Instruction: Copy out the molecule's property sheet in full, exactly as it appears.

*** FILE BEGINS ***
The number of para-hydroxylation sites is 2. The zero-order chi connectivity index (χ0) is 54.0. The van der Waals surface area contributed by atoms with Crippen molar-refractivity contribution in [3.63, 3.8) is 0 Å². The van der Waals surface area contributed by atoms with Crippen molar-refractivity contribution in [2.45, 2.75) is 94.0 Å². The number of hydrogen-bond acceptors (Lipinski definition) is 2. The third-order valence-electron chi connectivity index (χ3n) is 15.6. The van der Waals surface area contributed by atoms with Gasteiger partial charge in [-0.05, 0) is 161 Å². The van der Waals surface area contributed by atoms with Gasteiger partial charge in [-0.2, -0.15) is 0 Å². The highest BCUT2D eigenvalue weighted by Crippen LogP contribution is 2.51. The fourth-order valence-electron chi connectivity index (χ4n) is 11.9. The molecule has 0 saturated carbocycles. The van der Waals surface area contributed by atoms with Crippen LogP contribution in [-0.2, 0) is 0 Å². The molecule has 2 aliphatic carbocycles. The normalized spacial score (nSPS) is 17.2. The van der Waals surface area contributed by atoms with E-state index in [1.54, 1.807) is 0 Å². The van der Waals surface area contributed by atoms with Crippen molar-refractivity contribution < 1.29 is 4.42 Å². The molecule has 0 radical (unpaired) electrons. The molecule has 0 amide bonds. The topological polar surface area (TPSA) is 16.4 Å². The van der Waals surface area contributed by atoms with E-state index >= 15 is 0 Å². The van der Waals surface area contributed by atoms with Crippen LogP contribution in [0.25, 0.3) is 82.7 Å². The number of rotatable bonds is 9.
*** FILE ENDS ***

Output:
The number of para-hydroxylation sites is 2. The zero-order chi connectivity index (χ0) is 54.0. The van der Waals surface area contributed by atoms with Crippen molar-refractivity contribution in [3.63, 3.8) is 0 Å². The van der Waals surface area contributed by atoms with Crippen molar-refractivity contribution in [2.45, 2.75) is 94.0 Å². The number of hydrogen-bond acceptors (Lipinski definition) is 2. The third-order valence-electron chi connectivity index (χ3n) is 15.6. The van der Waals surface area contributed by atoms with Gasteiger partial charge in [-0.05, 0) is 161 Å². The van der Waals surface area contributed by atoms with Gasteiger partial charge in [-0.2, -0.15) is 0 Å². The highest BCUT2D eigenvalue weighted by Crippen LogP contribution is 2.51. The fourth-order valence-electron chi connectivity index (χ4n) is 11.9. The molecule has 0 saturated carbocycles. The van der Waals surface area contributed by atoms with Crippen LogP contribution in [-0.2, 0) is 0 Å². The molecule has 2 aliphatic carbocycles. The normalized spacial score (nSPS) is 17.2. The van der Waals surface area contributed by atoms with E-state index in [1.54, 1.807) is 0 Å². The van der Waals surface area contributed by atoms with Crippen molar-refractivity contribution < 1.29 is 4.42 Å². The molecule has 0 radical (unpaired) electrons. The molecule has 0 amide bonds. The topological polar surface area (TPSA) is 16.4 Å². The van der Waals surface area contributed by atoms with E-state index >= 15 is 0 Å². The van der Waals surface area contributed by atoms with Crippen LogP contribution in [0.25, 0.3) is 82.7 Å². The number of rotatable bonds is 9.